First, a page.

Forbes cites Senior Fellow John Berlau on his book, George Washington, Entrepreneur: How Our Founding Father’s Private Business Pursuits Changed America and the World:
John Berlau, Senior Fellow at the Competitive Enterprise Institute, traced the history of financial innovation in his best-selling book George Washington, Entrepreneur: How Our Founding Father’s Private Business Pursuits Changed America and the World, noting how the first President used tobacco warehouse receipts for money. Berlau challenged the view that cryptocurrencies endanger investors, noting instead that misguided regulation increasingly shuts out middle class investors from financial markets, limiting their ability to enjoy its benefits. He gave the example of Home Depot which went public in 1981 at $12/share with only 4 stores. The notion that entrepreneurs can use markets and exchanges to raise capital is increasingly limited. SEC regulation has had the perverse effect of increasing cost and legal and regulatory requirements such that firms must become significantly large before they go public. Larger IPOs with bigger threshold requirement reduce the participate of small investors. Cryptocurrency emerged as an alternative to centralized finance and offers a way for small investors to get involved, but government intervention hinders this democratization of innovation.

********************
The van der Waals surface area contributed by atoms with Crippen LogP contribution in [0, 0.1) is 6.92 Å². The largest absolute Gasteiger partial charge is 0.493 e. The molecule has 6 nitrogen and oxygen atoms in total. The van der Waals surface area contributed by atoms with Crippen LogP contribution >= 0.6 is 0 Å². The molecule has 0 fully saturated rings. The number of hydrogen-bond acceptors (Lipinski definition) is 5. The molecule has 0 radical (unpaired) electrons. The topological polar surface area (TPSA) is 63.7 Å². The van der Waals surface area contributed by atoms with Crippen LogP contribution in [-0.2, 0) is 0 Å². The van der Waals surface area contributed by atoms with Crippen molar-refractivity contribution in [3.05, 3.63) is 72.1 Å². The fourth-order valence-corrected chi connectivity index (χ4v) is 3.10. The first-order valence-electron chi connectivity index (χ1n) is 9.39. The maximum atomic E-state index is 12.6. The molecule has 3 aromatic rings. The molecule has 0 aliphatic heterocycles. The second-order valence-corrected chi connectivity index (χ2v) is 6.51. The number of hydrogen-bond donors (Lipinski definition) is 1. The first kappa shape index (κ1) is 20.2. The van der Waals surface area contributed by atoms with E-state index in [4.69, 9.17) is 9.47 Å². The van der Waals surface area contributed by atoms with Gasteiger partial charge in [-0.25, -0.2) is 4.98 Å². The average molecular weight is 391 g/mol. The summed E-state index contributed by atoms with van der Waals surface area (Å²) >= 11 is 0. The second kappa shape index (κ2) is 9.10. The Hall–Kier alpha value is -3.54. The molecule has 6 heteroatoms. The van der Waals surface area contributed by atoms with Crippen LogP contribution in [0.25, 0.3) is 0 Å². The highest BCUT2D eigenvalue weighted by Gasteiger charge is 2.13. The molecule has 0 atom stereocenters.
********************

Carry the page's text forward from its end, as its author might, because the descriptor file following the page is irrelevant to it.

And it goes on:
Berlau highlighted many defects in the SEC’s arguments as well as the downsides for other parties. He notes the lack of a working definition and limiting principle for the Howey Test and how that has led the court to find, for example, in United Housing Foundation, Inc. v. Forman that shares in private cooperative apartments were not securities. Even in the Howey case, the court observed that the shares on offer were to the orange grove real estate, not to the asset of the oranges themselves. This would seem to be an important point relating to Ripple and XRP, as investors have bought currency, not shares in the company.